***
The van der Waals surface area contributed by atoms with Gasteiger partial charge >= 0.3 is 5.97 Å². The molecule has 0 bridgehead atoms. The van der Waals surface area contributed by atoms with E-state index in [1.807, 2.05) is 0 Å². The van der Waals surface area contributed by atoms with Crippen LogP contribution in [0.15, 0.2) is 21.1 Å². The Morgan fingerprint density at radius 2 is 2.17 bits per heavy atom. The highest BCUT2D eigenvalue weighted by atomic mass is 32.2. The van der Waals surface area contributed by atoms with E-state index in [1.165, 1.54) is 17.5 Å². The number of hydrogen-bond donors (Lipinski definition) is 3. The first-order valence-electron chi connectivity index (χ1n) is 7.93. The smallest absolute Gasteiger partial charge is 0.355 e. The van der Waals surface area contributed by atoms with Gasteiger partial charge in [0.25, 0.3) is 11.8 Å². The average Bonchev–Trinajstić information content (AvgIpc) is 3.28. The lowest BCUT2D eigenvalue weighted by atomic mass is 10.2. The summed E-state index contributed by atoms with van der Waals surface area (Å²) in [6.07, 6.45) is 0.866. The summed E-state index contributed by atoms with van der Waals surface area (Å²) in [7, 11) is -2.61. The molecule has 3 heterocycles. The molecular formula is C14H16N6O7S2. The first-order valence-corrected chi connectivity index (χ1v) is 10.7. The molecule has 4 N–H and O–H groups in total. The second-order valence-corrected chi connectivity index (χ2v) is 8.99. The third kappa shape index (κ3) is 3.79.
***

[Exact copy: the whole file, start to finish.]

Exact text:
The van der Waals surface area contributed by atoms with Gasteiger partial charge >= 0.3 is 5.97 Å². The molecule has 0 bridgehead atoms. The van der Waals surface area contributed by atoms with E-state index in [1.807, 2.05) is 0 Å². The van der Waals surface area contributed by atoms with Crippen LogP contribution in [0.15, 0.2) is 21.1 Å². The Morgan fingerprint density at radius 2 is 2.17 bits per heavy atom. The highest BCUT2D eigenvalue weighted by atomic mass is 32.2. The van der Waals surface area contributed by atoms with E-state index in [1.165, 1.54) is 17.5 Å². The number of hydrogen-bond donors (Lipinski definition) is 3. The first-order valence-electron chi connectivity index (χ1n) is 7.93. The smallest absolute Gasteiger partial charge is 0.355 e. The van der Waals surface area contributed by atoms with Gasteiger partial charge in [0.25, 0.3) is 11.8 Å². The average Bonchev–Trinajstić information content (AvgIpc) is 3.28. The lowest BCUT2D eigenvalue weighted by atomic mass is 10.2. The summed E-state index contributed by atoms with van der Waals surface area (Å²) in [6.07, 6.45) is 0.866. The summed E-state index contributed by atoms with van der Waals surface area (Å²) in [7, 11) is -2.61. The molecule has 3 heterocycles. The molecular formula is C14H16N6O7S2. The first-order valence-corrected chi connectivity index (χ1v) is 10.7. The molecule has 4 N–H and O–H groups in total. The second-order valence-corrected chi connectivity index (χ2v) is 8.99. The third kappa shape index (κ3) is 3.79.